There's a digital camera for photographers of all skill levels
Whether you're a novice photographer or a seasoned pro, there's a compact digital camera that's right for you. Luckily, you don't have to break your budget to capture impressive photos and videos, tests show. Good budget-priced cameras can be had for under $200, while full-featured digital cameras start at around $450.
There are three main types of cameras:
- Digital cameras. These pocket-sized workhorses deliver better-quality photos than under-$200 point-and-shoot cheap digital cameras (which we cover in a separate category). They can handle challenging situations -- dim light, super close-up macros and fast action -- that stymie cheaper cameras. They'll also give you more control over settings, so you can get creative with your shots. Expect to pay $450 to $750, depending on whether you want advanced features like full manual video controls. (Note: Most of the cameras in this report have up to 12x zoom lenses, with some exceptions. Longer zooms are covered in our report on ultra-zoom digital cameras.)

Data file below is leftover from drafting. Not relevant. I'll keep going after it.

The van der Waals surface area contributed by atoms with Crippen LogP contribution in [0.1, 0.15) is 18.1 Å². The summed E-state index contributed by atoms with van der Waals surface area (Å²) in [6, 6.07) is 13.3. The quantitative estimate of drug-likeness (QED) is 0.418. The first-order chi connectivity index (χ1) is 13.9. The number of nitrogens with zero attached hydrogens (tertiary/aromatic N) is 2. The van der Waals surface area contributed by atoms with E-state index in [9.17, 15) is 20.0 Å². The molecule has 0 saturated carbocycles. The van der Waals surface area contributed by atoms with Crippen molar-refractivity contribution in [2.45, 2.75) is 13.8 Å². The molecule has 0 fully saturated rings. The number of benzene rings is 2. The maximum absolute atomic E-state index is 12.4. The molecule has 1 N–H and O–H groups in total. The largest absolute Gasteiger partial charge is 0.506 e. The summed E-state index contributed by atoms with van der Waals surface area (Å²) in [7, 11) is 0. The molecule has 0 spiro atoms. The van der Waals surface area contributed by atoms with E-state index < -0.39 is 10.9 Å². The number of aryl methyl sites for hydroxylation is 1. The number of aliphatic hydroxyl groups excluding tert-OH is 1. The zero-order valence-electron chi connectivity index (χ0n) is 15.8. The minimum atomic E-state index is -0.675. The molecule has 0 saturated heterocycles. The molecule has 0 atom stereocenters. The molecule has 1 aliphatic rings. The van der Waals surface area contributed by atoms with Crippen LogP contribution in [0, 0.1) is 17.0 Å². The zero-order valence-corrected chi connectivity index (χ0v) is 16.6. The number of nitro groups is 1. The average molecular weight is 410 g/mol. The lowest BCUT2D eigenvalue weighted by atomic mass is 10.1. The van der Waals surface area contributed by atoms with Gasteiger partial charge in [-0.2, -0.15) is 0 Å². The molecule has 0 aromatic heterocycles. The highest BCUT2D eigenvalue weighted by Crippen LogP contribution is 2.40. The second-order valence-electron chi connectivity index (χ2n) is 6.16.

- Compact interchangeable-lens cameras. Also known as mirrorless cameras, these have swappable lenses like bulky digital SLR (single-lens reflex) cameras, but in a scaled-down package. Most are about the size of an index card, and less than 2 inches thick, so they're more discreet and portable than a DSLR. You can get a good one for about $800 with a versatile zoom lens included, but for DSLR-like blazing speed and stunning images, expect to pay $1,000 to $1,400.
- Budget cameras. Cheap digital cameras are good for beginners -- or anyone who wants a pocket-friendly, user-friendly point-and-shoot that won't break the bank. These cameras are truly tiny -- a little bigger than a business card, less than an inch thick and, well, cheap. Every camera in this category costs less than $200. Although no cheap camera can compete with advanced cameras, you can get decent-quality photos if you pick the right one.
To find the best digital cameras, professional testers shoot photos and videos in all kinds of situations -- glaring sun, murky darkness, fast-action sports, intense close-ups -- and then inspect them closely for telltale flaws. They take note of how easy the cameras are to use, how durable and how full-featured. The editors examine reviews from several excellent photography websites, including DPReviews and Amateur Photographer magazine. Owner reviews are key, too; sometimes real-life use reveals flaws the pros don't find. We scour reviews to find out which cameras satisfy experts and owners best.